American Charged in 2009 Bomb Attack on U.S. Military Base in Afghanistan

Muhanad Mahmoud al Farekh appears in court in New York in this April 2, 2015, sketch. (Jane Rosenburg/Reuters)
Muhanad Mahmoud al Farekh appears in court in New York in this April 2, 2015, sketch. (Jane Rosenburg/Reuters)

An American citizen captured in Pakistan last year and flown to New York to face federal terrorism charges was hit with fresh allegations on Wednesday in connection with a 2009 attack on a U.S. military base in Afghanistan.

Federal prosecutors in Brooklyn obtained a superseding indictment against Muhanad Mahmoud al Farekh, 30, who was born in Texas and was once thought to be a top al-Qaeda operative. The CIA had been pushing to kill Farekh for more than a year before his arrest, current and former U.S. officials said.

The indictment charges Farekh with conspiracy to murder U.S. nationals, use of explosives, conspiracy to use a weapon of mass destruction and conspiracy to bomb a government facility.

The government accused Farekh of helping prepare a bomb to be used in the attack on Jan. 19, 2009. On that date, according to the indictment, two co-conspirators drove vehicles to the military base. The first detonated the bomb, which did not kill any U.S. military members, though a number of Afghan security forces were reported killed. The second drove a truck containing a bomb but did not set it off. Farekh’s fingerprints were recovered from packing tape on the unexploded bomb, according to the prosecutors.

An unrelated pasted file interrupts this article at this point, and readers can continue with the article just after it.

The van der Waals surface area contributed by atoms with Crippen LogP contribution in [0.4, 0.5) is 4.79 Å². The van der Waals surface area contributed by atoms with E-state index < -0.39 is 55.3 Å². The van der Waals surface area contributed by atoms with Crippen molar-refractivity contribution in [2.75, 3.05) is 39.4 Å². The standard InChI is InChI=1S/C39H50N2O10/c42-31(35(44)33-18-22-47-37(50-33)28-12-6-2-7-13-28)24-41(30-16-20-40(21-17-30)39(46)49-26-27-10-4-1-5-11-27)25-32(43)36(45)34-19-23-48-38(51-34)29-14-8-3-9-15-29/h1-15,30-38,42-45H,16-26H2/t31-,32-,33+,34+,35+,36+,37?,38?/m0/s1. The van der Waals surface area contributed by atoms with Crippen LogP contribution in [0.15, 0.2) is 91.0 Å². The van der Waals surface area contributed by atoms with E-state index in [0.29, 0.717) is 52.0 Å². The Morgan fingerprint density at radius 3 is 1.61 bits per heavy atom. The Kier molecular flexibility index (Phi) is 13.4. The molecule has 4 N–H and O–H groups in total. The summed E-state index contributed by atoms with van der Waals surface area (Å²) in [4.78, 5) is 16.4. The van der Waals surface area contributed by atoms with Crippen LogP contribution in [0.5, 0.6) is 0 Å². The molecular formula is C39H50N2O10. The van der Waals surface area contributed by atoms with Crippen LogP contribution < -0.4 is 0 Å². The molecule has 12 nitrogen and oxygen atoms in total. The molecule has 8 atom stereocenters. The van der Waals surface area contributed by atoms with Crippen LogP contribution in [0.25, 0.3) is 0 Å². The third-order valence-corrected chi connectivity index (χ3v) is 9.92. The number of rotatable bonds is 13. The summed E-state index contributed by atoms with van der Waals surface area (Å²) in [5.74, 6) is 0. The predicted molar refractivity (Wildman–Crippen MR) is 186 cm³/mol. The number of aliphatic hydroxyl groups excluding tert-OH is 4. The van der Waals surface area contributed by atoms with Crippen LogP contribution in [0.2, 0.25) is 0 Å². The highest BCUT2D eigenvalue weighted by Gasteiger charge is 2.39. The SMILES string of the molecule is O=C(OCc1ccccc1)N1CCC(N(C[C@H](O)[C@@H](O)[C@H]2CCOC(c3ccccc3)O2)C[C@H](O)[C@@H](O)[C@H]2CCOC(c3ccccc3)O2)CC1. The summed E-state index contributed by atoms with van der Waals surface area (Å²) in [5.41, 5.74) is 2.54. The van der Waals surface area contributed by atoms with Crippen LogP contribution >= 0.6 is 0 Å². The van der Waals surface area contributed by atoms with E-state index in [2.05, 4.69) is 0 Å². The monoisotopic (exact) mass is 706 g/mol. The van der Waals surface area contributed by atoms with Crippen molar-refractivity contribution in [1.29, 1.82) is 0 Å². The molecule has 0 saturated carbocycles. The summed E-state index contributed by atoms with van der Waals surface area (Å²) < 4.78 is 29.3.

The indictment also charges that between December 2006 and September 2009, Farekh provided material support to al-Qaeda.

“Farekh, a citizen of the United States, allegedly turned his back on our country and tried to kill U.S. soldiers in the course of executing their sworn duty to keep us safe,” said Robert L. Capers, U.S. attorney in Brooklyn.

The government alleged that in 2007, Farekh and two associates studying at the University of Manitoba in Canada traveled to Pakistan to link up with militants and fight against American forces. One of his associates, Ferid Imam, provided weapons and military-style training at an al-Qaeda training camp in Pakistan, including to three Americans who plotted to bomb the New York subway system. Two of the three have pleaded guilty and have yet to be sentenced, and the third was convicted and sentenced to life in prison. Imam has also been indicted for his role in the plot.

If convicted, Farekh faces a mandatory minimum sentence of seven years in prison and a maximum sentence of life imprisonment. He is due to be arraigned Thursday in federal court in the Eastern District of New York.

SOURCE: Ellen Nakashima 
The Washington Post